About Julia Walsh

Originally from Northeast Iowa, Sister Julia is a Franciscan Sister of Perpetual Adoration, based in La Crosse, Wisconsin. Her love for God and God's good world is manifested in her attempts to be an educator, a youth empower-er, an earth lover, and a peacemaker. She ministers in the Midwest.

some thoughts on trust

This life of Christian discipleship is certainly a strange journey. I never really know what God is up to.   I rarely have complete confidence in myself as an instrument of God.  In fact, a lot of the time I feel completely confused, clueless, and lost. 

But I keep going, I keep walking with God, with Jesus, because I believe in him, and we have a pretty good relationship. And like all people that I love, I trust God. 

A relationship with God is a lot like a relationship with any other creature or person. The difference with God, though, is that s/he’s Almighty, Powerful, Perfect, Supremely loving, so there is even more room and reason to trust that God will be good and take care of us perfectly. But, like in any relationship, trust is REALLY hard because it is about letting go of control and allowing the other person/being to have their own power too. I have found, however, that once I let go and totally trust God, I experience the greatest freedom and joy ever. (Of course my trust may only last a little while, as I am so imperfect and have to let go and let God’s goodness take care of me over and over and over.)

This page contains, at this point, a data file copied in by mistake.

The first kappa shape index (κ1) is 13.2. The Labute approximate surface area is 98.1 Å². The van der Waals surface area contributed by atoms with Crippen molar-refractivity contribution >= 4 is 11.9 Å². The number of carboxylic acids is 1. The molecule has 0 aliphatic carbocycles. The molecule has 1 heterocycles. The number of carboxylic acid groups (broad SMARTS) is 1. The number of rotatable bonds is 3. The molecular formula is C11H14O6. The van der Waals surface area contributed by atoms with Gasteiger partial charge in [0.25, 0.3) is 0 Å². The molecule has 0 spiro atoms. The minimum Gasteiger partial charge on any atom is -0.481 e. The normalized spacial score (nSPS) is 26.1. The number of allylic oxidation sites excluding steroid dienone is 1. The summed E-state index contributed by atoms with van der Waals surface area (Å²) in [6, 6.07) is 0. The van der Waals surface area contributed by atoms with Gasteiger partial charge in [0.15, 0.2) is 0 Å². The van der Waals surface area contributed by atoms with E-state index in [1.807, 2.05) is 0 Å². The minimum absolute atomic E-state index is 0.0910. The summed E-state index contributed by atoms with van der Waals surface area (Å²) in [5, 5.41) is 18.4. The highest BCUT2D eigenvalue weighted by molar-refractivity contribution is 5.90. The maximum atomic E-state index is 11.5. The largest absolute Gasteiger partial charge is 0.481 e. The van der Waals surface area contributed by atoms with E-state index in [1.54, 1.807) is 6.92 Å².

For a few years my salvation and all the blessings I have in my life felt like a burden because I wanted to badly to respond well and live the best life I could. It felt like an impossible responsibility and like I was setting myself up for failure over and over every day.